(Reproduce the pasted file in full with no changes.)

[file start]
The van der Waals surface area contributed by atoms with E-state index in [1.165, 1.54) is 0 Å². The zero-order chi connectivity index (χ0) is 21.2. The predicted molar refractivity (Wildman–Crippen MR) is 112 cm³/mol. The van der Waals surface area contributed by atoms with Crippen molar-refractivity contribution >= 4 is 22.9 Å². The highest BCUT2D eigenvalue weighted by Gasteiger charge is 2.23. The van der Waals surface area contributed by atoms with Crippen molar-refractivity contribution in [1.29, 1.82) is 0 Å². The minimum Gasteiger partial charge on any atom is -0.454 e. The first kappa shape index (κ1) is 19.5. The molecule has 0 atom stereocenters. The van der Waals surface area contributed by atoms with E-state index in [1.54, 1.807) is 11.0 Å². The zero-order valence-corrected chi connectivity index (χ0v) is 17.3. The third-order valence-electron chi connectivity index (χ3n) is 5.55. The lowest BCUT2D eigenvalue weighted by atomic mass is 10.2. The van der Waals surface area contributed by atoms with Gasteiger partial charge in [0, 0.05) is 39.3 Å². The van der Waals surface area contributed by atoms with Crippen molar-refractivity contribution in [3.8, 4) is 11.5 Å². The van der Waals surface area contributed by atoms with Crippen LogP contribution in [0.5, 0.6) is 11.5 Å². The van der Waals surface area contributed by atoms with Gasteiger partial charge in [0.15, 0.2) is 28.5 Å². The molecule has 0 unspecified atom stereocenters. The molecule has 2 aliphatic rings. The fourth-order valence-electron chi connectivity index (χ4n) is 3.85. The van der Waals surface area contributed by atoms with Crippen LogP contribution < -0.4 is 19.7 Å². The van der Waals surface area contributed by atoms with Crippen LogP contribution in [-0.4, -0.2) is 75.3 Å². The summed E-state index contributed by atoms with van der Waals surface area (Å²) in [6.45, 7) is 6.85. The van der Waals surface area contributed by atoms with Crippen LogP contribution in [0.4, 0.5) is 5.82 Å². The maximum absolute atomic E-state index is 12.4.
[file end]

The van der Waals surface area contributed by atoms with E-state index in [1.165, 1.54) is 0 Å². The zero-order chi connectivity index (χ0) is 21.2. The predicted molar refractivity (Wildman–Crippen MR) is 112 cm³/mol. The van der Waals surface area contributed by atoms with Crippen molar-refractivity contribution >= 4 is 22.9 Å². The highest BCUT2D eigenvalue weighted by Gasteiger charge is 2.23. The van der Waals surface area contributed by atoms with Crippen molar-refractivity contribution in [1.29, 1.82) is 0 Å². The minimum Gasteiger partial charge on any atom is -0.454 e. The first kappa shape index (κ1) is 19.5. The molecule has 0 atom stereocenters. The van der Waals surface area contributed by atoms with E-state index in [1.54, 1.807) is 11.0 Å². The zero-order valence-corrected chi connectivity index (χ0v) is 17.3. The third-order valence-electron chi connectivity index (χ3n) is 5.55. The lowest BCUT2D eigenvalue weighted by atomic mass is 10.2. The van der Waals surface area contributed by atoms with Gasteiger partial charge in [0, 0.05) is 39.3 Å². The van der Waals surface area contributed by atoms with Crippen molar-refractivity contribution in [3.8, 4) is 11.5 Å². The van der Waals surface area contributed by atoms with Crippen LogP contribution in [0.5, 0.6) is 11.5 Å². The van der Waals surface area contributed by atoms with Gasteiger partial charge in [0.15, 0.2) is 28.5 Å². The molecule has 0 unspecified atom stereocenters. The molecule has 2 aliphatic rings. The fourth-order valence-electron chi connectivity index (χ4n) is 3.85. The van der Waals surface area contributed by atoms with Crippen LogP contribution < -0.4 is 19.7 Å². The van der Waals surface area contributed by atoms with Crippen LogP contribution in [-0.4, -0.2) is 75.3 Å². The summed E-state index contributed by atoms with van der Waals surface area (Å²) in [6.45, 7) is 6.85. The van der Waals surface area contributed by atoms with Crippen LogP contribution in [0.4, 0.5) is 5.82 Å². The maximum absolute atomic E-state index is 12.4.